With every new budget for each fiscal year comes another annual legislative tradition: Florida TaxWatch's yearly "Turkey" report, which identifies the projects which squeaked into the state budget -- and passed -- at the last minute.
These turkeys are projects which circumvent the established review and selection processes or are projects which have completed the established process which are funded ahead of much higher priority projects.
Turkeys also appear when appropriations are thrown into conference committee meetings but didn't appear in House or Senate budgets.
This year's report broke with the normal scheduled release, which usually happens before the governor signs the state budget. The list aims to guide the governor and his staff to best deal with the turkeys, but Scott signed the state budget fairly quickly, penning it into law Tuesday morning.
Yet despite Scott's swift signature of the budget, Florida TaxWatch commended the governor for vetoing many of the last-minute turkeys, an action the group says promotes integrity and transparency with state money.
"We are encouraged that the governor is also promoting these values, as he vetoed many projects for circumventing established funding processes, a central criterion in the Budget Turkey Watch process," said Dominic Calabro, president of Florida TaxWatch.
The TaxWatch Turkey Watch Report found that 189 projects worth $167 million were put into the budget "without sufficient public scrutiny" or circumvented the established budget processes entirely.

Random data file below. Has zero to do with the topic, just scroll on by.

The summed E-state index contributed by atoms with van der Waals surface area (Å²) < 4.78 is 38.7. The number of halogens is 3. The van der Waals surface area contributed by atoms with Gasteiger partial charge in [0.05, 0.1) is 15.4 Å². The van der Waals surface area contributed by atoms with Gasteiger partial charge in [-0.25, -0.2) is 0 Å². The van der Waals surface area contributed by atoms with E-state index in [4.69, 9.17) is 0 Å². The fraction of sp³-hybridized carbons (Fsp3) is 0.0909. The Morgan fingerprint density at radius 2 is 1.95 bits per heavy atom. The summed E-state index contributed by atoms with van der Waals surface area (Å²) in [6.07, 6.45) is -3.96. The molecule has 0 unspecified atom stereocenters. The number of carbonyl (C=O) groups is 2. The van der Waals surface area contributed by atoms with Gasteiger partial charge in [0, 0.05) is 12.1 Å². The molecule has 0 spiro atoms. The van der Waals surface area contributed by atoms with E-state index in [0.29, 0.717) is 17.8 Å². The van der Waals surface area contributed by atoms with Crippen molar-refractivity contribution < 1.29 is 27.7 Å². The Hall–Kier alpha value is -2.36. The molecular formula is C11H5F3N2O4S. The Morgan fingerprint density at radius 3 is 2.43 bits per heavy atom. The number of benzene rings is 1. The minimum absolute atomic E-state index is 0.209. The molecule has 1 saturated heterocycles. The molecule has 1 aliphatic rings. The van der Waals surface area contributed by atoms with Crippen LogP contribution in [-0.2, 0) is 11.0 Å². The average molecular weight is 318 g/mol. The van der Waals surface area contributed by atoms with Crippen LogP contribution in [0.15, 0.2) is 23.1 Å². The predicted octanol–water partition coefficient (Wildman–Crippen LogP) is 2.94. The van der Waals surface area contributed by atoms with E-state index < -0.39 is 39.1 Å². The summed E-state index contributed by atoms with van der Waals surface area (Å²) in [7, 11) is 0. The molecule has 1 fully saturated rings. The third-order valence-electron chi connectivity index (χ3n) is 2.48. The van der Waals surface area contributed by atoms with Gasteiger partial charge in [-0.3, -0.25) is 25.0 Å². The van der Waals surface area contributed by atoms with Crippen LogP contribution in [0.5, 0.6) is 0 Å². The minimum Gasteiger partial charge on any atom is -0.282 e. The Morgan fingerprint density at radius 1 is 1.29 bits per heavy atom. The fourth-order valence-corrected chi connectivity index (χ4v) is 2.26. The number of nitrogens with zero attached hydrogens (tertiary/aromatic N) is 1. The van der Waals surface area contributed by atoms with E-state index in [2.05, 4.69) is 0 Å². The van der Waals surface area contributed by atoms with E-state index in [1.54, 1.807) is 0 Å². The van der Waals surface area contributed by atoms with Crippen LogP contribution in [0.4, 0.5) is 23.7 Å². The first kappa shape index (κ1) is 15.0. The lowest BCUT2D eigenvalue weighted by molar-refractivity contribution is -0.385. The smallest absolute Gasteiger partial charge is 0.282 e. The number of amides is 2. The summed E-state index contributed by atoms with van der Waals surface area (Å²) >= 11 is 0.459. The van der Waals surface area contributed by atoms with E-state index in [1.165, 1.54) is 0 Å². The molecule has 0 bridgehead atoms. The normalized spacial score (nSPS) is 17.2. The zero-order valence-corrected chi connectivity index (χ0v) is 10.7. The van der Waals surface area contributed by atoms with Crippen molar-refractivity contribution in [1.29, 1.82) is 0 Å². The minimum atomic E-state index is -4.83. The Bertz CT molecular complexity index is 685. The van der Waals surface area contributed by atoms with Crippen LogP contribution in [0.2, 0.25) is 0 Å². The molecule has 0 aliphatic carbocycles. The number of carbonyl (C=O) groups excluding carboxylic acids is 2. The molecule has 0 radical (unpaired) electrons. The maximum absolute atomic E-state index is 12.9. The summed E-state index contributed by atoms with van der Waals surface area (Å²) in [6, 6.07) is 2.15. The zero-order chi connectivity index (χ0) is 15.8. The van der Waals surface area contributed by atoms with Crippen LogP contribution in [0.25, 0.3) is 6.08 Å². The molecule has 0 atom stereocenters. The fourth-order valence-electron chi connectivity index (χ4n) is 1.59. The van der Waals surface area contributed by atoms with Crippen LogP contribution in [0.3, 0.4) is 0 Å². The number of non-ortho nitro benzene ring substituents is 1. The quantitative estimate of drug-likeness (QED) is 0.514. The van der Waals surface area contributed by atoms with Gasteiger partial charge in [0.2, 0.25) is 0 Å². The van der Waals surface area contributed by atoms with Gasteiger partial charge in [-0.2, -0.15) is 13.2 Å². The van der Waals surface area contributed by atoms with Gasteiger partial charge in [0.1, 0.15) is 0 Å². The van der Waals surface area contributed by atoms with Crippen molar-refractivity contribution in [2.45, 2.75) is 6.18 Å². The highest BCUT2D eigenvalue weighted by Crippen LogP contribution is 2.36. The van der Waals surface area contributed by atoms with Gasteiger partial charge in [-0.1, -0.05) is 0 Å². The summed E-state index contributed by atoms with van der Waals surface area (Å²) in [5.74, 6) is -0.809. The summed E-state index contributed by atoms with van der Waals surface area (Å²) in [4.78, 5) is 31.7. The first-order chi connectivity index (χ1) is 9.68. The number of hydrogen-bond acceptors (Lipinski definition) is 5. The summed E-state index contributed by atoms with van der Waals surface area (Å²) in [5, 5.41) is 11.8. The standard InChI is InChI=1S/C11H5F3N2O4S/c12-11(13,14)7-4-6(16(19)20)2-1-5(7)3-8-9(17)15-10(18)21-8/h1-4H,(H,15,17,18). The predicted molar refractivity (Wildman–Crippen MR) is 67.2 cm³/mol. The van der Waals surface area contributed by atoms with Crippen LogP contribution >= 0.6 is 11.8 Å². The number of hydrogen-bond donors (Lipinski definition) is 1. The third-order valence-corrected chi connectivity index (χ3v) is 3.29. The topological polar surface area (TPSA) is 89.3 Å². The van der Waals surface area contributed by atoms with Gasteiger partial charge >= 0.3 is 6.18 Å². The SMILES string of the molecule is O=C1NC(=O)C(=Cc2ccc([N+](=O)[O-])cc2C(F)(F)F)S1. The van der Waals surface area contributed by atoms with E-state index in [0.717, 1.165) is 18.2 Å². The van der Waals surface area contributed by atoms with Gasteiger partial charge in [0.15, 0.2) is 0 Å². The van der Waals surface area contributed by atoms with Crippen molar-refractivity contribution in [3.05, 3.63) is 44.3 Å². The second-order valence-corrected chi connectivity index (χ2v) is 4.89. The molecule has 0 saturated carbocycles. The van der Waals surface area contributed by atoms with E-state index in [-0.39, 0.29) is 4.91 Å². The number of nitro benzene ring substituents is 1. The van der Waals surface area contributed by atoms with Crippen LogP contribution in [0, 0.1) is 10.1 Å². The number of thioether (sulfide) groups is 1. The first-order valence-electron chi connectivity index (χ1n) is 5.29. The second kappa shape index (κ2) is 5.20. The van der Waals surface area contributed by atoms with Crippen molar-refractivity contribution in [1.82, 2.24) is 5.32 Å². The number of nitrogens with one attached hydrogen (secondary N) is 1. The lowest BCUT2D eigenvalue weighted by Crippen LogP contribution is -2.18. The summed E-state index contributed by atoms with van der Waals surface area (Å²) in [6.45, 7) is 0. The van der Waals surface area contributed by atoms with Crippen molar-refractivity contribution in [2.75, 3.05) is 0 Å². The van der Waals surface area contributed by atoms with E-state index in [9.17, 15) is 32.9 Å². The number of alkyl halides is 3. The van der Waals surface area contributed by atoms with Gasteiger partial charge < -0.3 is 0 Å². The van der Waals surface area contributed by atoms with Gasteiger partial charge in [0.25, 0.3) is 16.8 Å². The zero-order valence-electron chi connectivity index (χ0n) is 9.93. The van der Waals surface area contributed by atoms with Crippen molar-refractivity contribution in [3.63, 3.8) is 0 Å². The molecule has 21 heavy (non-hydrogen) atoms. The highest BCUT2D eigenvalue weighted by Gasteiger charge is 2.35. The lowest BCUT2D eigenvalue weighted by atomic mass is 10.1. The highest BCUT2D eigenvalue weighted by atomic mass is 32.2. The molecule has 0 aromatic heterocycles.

"We commend the Florida Legislature for creating a balanced budget; however, it's our responsibility to show taxpayers [which turkeys] circumvented the process," said Kurt Wenner, vice president of Florida TaxWatch, in a conference call with reporters.
The 2015 budget turkeys make up less than one-quarter of 1 percent of this year's hefty budget of nearly $79 billion.
Wenner said the report is an important tool for taxpayers to know which projects slipped through the cracks.
"When projects are added for the first time in the final hour of the budget process with no public debate or review, the taxpayers lose," he said.
The biggest turkey found by Florida TaxWatch was the Standard Student Attire Incentive program, but other budget turkeys included funding for the Dr. Phillips Center for the Performing Arts and a $7 million proposal to purchase replacement radios for state law enforcement agencies.
The group praised some state lawmakers, like Rep. Richard Corcoran, R-Land O'Lakes and Sen. Jack Latvala, R-Clearwater, for their commitment to transparency in the budget creation process.
"Florida TaxWatch is encouraged that the Legislature has identified many of our longstanding and mutual concerns regarding appropriate budget integrity processes, and it is our hope that lawmakers will continue implementing additional budget integrity protections in coming years," according to the report.